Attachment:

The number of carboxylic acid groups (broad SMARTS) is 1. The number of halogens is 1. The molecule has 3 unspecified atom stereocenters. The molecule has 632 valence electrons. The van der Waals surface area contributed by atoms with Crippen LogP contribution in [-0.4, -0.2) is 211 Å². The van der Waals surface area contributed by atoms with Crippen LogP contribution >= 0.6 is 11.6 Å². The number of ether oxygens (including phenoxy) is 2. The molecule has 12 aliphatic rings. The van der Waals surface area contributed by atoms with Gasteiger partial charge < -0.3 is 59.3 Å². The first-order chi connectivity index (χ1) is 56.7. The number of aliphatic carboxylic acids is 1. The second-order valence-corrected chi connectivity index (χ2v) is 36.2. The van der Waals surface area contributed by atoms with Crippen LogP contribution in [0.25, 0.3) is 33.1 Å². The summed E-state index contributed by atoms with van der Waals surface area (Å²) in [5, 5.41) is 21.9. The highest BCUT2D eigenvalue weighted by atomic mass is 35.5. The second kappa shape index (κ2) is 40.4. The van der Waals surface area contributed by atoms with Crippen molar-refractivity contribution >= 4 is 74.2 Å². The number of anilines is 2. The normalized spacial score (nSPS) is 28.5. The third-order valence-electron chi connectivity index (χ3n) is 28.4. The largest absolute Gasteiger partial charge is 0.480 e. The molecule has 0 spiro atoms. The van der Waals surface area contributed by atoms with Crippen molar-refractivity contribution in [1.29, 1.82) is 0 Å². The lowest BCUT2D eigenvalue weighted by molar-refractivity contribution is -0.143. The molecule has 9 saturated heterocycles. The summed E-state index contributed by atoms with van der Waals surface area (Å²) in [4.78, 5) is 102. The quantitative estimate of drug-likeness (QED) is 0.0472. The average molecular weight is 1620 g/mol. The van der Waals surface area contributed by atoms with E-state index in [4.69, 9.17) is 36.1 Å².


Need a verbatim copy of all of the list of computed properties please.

The number of carboxylic acid groups (broad SMARTS) is 1. The number of halogens is 1. The molecule has 3 unspecified atom stereocenters. The molecule has 632 valence electrons. The van der Waals surface area contributed by atoms with Crippen LogP contribution in [-0.4, -0.2) is 211 Å². The van der Waals surface area contributed by atoms with Crippen LogP contribution >= 0.6 is 11.6 Å². The number of ether oxygens (including phenoxy) is 2. The molecule has 12 aliphatic rings. The van der Waals surface area contributed by atoms with Gasteiger partial charge < -0.3 is 59.3 Å². The first-order chi connectivity index (χ1) is 56.7. The number of aliphatic carboxylic acids is 1. The second-order valence-corrected chi connectivity index (χ2v) is 36.2. The van der Waals surface area contributed by atoms with Crippen LogP contribution in [0.25, 0.3) is 33.1 Å². The summed E-state index contributed by atoms with van der Waals surface area (Å²) in [5, 5.41) is 21.9. The highest BCUT2D eigenvalue weighted by atomic mass is 35.5. The second kappa shape index (κ2) is 40.4. The van der Waals surface area contributed by atoms with Crippen molar-refractivity contribution >= 4 is 74.2 Å². The number of anilines is 2. The normalized spacial score (nSPS) is 28.5. The third-order valence-electron chi connectivity index (χ3n) is 28.4. The largest absolute Gasteiger partial charge is 0.480 e. The molecule has 0 spiro atoms. The van der Waals surface area contributed by atoms with Crippen molar-refractivity contribution in [1.29, 1.82) is 0 Å². The lowest BCUT2D eigenvalue weighted by molar-refractivity contribution is -0.143. The molecule has 9 saturated heterocycles. The summed E-state index contributed by atoms with van der Waals surface area (Å²) in [4.78, 5) is 102. The quantitative estimate of drug-likeness (QED) is 0.0472. The average molecular weight is 1620 g/mol. The van der Waals surface area contributed by atoms with E-state index in [4.69, 9.17) is 36.1 Å².